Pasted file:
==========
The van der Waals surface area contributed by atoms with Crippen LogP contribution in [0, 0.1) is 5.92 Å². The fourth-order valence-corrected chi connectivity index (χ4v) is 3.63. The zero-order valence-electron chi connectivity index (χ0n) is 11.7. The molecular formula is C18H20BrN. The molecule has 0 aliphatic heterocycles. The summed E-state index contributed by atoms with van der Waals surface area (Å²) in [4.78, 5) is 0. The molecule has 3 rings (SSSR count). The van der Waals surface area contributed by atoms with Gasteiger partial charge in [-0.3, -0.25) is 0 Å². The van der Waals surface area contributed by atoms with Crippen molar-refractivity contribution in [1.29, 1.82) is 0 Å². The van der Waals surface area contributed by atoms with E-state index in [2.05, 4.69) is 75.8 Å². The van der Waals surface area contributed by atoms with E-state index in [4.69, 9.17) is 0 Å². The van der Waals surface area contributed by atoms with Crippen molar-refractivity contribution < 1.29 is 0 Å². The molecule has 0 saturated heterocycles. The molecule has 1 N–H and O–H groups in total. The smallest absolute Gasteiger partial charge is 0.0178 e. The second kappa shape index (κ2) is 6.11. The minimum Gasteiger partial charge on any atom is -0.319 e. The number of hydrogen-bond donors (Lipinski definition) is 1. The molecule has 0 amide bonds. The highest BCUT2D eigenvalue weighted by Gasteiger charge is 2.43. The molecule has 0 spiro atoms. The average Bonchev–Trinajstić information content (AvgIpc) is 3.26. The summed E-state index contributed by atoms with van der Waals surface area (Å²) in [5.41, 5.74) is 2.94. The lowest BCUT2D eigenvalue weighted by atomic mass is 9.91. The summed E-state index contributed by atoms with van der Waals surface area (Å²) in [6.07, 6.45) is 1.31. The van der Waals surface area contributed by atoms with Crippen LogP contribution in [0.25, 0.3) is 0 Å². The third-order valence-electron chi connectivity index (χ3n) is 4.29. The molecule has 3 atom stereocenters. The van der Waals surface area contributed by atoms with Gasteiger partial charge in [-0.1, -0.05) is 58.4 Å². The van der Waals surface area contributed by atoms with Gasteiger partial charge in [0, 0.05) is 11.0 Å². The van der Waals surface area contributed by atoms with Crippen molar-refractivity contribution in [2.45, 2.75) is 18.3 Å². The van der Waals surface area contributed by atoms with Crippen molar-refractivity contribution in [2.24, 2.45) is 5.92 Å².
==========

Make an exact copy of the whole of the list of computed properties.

The van der Waals surface area contributed by atoms with Crippen LogP contribution in [0, 0.1) is 5.92 Å². The fourth-order valence-corrected chi connectivity index (χ4v) is 3.63. The zero-order valence-electron chi connectivity index (χ0n) is 11.7. The molecular formula is C18H20BrN. The molecule has 0 aliphatic heterocycles. The summed E-state index contributed by atoms with van der Waals surface area (Å²) in [4.78, 5) is 0. The molecule has 3 rings (SSSR count). The van der Waals surface area contributed by atoms with Gasteiger partial charge in [-0.3, -0.25) is 0 Å². The van der Waals surface area contributed by atoms with Crippen molar-refractivity contribution in [1.29, 1.82) is 0 Å². The van der Waals surface area contributed by atoms with E-state index in [2.05, 4.69) is 75.8 Å². The van der Waals surface area contributed by atoms with E-state index in [4.69, 9.17) is 0 Å². The van der Waals surface area contributed by atoms with Crippen molar-refractivity contribution < 1.29 is 0 Å². The molecule has 0 saturated heterocycles. The molecule has 1 N–H and O–H groups in total. The smallest absolute Gasteiger partial charge is 0.0178 e. The second kappa shape index (κ2) is 6.11. The minimum Gasteiger partial charge on any atom is -0.319 e. The number of hydrogen-bond donors (Lipinski definition) is 1. The molecule has 0 amide bonds. The highest BCUT2D eigenvalue weighted by Gasteiger charge is 2.43. The molecule has 0 spiro atoms. The average Bonchev–Trinajstić information content (AvgIpc) is 3.26. The summed E-state index contributed by atoms with van der Waals surface area (Å²) in [5.41, 5.74) is 2.94. The lowest BCUT2D eigenvalue weighted by atomic mass is 9.91. The summed E-state index contributed by atoms with van der Waals surface area (Å²) in [6.07, 6.45) is 1.31. The van der Waals surface area contributed by atoms with Crippen LogP contribution in [0.25, 0.3) is 0 Å². The third-order valence-electron chi connectivity index (χ3n) is 4.29. The molecule has 3 atom stereocenters. The van der Waals surface area contributed by atoms with Gasteiger partial charge in [-0.1, -0.05) is 58.4 Å². The van der Waals surface area contributed by atoms with Gasteiger partial charge in [0, 0.05) is 11.0 Å². The van der Waals surface area contributed by atoms with Crippen molar-refractivity contribution in [2.45, 2.75) is 18.3 Å². The van der Waals surface area contributed by atoms with Crippen molar-refractivity contribution in [2.24, 2.45) is 5.92 Å².